By Cawley, Paul
Government Finance Review , Vol. 25, No. 3
Over the past six months, the world of economic development has been turned upside down. Vacancy rates are on the rise, property values are declining, and people are losing jobs. This new economic reality can't be changed, so the only thing to do is learn from it and move forward with a fresh new look at economic development. The City of Coral Springs, Florida, has responded by working on developing new strategies and initiatives for the future that will ensure the city's readiness for economic recovery. This is an ongoing process, but the city has made significant progress and will be on the cutting edge of change, not only in its region but in the nation.
HOW THINGS HAVE CHANGED
To understand the city's response to economic difficulties, we first need to look at how the world of economic development has changed. Ten years ago or so, economic development was very much driven by company executives and developers. A company, often with assistance from a site selector, determined the criteria that best suited its needs, and then within those parameters, the company selected the city that offered the most benefits as the site for its relocation or expansion. In terms of developers, land was plentiful, prices were attractive, and buildings were built. The role of the economic developer was to provide assistance with city processes such as planning and zoning, with the building department, and also marketing assistance to attract tenants to the projects. Not much attention was paid to the particular companies and the uses. As long as the use was permitted, the buildings were filled.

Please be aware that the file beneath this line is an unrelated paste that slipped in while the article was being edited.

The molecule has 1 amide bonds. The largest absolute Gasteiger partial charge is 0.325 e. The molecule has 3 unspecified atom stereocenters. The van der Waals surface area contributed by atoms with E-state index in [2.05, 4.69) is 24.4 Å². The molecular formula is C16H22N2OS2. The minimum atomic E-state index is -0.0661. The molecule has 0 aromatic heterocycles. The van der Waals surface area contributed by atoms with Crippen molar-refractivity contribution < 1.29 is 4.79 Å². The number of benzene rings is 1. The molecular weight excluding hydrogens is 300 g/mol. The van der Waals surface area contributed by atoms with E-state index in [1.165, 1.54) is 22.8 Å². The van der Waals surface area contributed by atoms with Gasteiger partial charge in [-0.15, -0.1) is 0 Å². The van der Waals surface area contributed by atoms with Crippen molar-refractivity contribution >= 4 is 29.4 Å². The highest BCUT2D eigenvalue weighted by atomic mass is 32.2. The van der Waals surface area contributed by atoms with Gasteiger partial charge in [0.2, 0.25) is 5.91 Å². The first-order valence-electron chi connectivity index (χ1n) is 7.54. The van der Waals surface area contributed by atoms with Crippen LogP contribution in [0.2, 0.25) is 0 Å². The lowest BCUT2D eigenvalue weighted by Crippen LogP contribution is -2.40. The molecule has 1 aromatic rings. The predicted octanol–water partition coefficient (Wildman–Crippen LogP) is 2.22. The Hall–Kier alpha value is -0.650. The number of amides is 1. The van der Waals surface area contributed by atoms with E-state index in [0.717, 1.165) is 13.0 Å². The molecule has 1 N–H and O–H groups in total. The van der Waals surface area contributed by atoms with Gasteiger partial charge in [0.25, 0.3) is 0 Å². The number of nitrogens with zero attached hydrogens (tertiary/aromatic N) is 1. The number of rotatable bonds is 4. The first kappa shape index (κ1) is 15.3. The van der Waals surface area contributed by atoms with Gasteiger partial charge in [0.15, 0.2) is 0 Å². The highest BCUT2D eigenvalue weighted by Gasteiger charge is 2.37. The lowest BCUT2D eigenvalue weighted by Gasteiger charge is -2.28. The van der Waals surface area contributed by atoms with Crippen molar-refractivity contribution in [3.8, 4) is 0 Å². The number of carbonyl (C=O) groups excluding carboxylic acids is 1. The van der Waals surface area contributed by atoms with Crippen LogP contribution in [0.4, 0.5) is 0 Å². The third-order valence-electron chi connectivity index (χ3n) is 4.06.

Economic development then became a matter of retention. It was important to get new companies involved with the community and with the city's Economic Development Foundation (EDF), the Chamber of Commerce, and city boards so their interests would be channeled in the right direction for the betterment of the community, Throughout this process, the fundamental reason for economic development was--and still is--a city's ability to increase the commercial and industrial tax base, so the burden of paying for increased city services is not passed on to the citizens. This kind of balance is crucial to the success of any city's economic development program.
Coral Springs founded its Economic Development Foundation in 1994. At that time, the city's commercial and industrial tax base was $475 million, and it established a goal of doubling that base by "build out" in 10 years. Coral Springs now has a population of 126,900, a tax base of $1.8 billion, and little land remaining to be developed. The overall commercial and industrial tax base accounts for 21 percent of all assessed value in the city, which is a great balance. In addition to taxes, the direct economic impact to the city and surrounding area on all development in Coral Springs has been $674,999,627. In total, the city has added more than 7.3 million square feet of new development, worked with more than 120 projects and companies, and created more than 14,000 new jobs.
A PROACTIVE APPROACH
But will this success automatically continue, once the economic crisis begins its recovery? The answer is clearly no. The old economic development model needs to be replaced with a proactive approach to attracting and retaining business and industry. Coral Springs has already begun this process by taking a close look at the national, statewide, and local trends, and using this information to target the new business and industry it wants to attract to the city
A close look at national and statewide job projections shows that health care, medical devices, medical information technology, and global information technology are all growing competitive industries for our country and state. In addition, Florida has always had a lot of distribution business, with products moving throughout the state, some of them to international destinations. …